In an era where college undergraduates are spending five dollars on a cup of coffee and ten dollars on avocado toast, now seems like an appropriate time to reevaluate these questions:
• Are current college undergraduates interested in the idea of saving for retirement?
• Do they have realistic expectations about how much money they need to save in order to live comfortably during retirement?
• Are there differences in expectations between people who are interested in saving for retirement using traditional means and people who are interested in saving for retirement using the extreme-saving FIRE (Financial Independence Retire Early) method?
This paper examines students’ interest in the idea of saving for retirement through a series of lenses: demographics, financial retirement literacy, and expressed commitment to save for retirement. I hypothesized that traditional retirement expected savers and FIRE expected savers, who correctly answer financial retirement literacy questions, are realistic about how much money they will need to save in order to live comfortably during retirement. To investigate this, a survey was sent out to two ASU Tempe campus business classes; 171 completed responses were analyzed. The statistical analysis of the unfiltered survey results showed three findings, but one finding stood out the most: Students who know what a 401k is (Question 5 in Exhibit 1) are significantly more likely to plan on saving for retirement, when compared to students who don’t know what a 401k is.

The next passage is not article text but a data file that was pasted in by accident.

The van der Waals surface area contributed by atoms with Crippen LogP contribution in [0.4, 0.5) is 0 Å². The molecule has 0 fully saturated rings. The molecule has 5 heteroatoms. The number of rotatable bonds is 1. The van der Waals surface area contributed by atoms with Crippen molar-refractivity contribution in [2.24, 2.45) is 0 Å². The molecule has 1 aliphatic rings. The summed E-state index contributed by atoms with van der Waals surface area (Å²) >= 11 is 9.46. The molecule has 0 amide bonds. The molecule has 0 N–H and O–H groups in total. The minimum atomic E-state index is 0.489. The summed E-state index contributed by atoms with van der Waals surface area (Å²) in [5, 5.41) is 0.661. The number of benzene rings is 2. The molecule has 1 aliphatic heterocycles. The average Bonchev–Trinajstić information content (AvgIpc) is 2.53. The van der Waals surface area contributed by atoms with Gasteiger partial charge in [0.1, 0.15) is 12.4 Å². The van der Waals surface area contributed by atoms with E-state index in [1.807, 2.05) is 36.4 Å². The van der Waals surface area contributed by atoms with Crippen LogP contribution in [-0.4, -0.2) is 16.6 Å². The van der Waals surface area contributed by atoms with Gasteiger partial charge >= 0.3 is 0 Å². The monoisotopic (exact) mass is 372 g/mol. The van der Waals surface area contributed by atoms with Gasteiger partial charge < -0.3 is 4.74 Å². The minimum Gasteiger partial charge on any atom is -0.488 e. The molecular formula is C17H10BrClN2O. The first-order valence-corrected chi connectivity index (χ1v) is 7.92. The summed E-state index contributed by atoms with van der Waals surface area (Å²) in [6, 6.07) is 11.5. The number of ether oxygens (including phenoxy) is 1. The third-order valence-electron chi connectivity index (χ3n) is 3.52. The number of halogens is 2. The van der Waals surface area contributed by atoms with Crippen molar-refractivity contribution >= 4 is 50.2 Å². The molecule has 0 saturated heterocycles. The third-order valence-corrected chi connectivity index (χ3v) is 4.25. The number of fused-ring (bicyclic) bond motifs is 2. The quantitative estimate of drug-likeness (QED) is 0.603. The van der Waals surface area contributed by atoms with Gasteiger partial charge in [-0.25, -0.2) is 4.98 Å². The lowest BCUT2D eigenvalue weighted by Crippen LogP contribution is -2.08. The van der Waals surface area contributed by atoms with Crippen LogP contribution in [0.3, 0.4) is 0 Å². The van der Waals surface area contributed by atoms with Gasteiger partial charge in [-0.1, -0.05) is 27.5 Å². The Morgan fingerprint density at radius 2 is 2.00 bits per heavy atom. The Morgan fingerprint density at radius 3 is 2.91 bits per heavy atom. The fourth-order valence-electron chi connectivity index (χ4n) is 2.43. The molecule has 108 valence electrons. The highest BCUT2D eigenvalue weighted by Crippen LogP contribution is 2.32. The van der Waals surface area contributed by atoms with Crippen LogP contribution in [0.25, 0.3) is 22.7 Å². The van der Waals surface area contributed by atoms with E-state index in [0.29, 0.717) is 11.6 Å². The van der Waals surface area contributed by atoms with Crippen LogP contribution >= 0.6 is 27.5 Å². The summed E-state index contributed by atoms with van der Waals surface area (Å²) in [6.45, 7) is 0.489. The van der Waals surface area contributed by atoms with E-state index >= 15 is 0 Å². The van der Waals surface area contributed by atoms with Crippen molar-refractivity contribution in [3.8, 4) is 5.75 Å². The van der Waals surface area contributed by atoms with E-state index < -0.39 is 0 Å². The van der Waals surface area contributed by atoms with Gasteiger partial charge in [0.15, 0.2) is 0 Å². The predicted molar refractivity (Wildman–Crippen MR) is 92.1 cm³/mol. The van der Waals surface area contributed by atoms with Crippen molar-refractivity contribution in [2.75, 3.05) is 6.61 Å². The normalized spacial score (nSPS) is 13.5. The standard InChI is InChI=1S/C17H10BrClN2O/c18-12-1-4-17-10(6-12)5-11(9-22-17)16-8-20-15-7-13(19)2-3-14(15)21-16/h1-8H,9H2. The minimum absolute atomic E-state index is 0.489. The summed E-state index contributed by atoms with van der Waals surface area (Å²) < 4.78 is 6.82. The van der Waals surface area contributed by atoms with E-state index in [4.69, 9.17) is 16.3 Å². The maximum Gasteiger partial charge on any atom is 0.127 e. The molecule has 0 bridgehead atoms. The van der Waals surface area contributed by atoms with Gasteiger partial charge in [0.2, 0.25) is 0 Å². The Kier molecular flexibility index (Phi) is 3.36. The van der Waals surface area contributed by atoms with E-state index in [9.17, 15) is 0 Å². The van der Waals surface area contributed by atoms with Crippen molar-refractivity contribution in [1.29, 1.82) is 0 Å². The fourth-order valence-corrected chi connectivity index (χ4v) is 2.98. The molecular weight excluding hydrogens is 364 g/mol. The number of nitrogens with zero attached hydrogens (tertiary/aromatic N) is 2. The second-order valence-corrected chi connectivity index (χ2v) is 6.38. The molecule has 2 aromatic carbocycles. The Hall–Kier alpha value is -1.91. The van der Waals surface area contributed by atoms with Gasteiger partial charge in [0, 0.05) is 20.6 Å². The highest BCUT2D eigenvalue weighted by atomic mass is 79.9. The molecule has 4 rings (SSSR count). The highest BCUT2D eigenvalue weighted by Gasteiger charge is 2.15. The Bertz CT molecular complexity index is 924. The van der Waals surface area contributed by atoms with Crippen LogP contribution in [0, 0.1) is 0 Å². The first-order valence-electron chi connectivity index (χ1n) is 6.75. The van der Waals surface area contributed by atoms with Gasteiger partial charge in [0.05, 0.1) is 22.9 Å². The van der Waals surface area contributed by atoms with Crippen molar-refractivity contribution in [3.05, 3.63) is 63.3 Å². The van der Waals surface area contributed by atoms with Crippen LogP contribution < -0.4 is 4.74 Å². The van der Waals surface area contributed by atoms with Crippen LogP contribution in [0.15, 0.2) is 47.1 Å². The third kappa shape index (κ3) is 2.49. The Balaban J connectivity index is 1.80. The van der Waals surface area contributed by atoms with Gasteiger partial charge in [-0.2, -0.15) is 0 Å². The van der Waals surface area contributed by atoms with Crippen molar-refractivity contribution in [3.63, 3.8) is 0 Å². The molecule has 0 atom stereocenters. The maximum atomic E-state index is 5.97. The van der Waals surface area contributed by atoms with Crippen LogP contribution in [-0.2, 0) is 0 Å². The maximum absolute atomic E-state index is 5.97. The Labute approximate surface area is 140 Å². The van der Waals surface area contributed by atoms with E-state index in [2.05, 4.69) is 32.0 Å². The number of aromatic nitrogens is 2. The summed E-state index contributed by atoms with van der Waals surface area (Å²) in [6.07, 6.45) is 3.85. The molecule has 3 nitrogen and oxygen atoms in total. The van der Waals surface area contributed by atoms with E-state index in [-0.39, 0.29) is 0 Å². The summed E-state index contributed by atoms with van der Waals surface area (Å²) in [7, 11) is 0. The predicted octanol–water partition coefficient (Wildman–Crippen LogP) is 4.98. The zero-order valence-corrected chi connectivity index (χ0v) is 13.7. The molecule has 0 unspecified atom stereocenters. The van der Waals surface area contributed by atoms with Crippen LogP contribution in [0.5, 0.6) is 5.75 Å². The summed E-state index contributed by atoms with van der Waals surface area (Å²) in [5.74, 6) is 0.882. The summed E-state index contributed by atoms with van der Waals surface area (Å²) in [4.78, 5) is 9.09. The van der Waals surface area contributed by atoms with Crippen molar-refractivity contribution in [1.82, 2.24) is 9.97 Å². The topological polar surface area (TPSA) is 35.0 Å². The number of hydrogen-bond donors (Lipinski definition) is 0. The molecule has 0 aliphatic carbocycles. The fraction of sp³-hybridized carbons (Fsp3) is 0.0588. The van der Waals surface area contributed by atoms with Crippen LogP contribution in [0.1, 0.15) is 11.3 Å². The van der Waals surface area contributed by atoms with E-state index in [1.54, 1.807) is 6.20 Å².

When filtering survey results to only show responses from students who know what a 401k is, median responses show that traditional retirement expected savers are somewhat realistic with their retirement savings expectations, while FIRE expected savers are not realistic with their retirement savings expectations.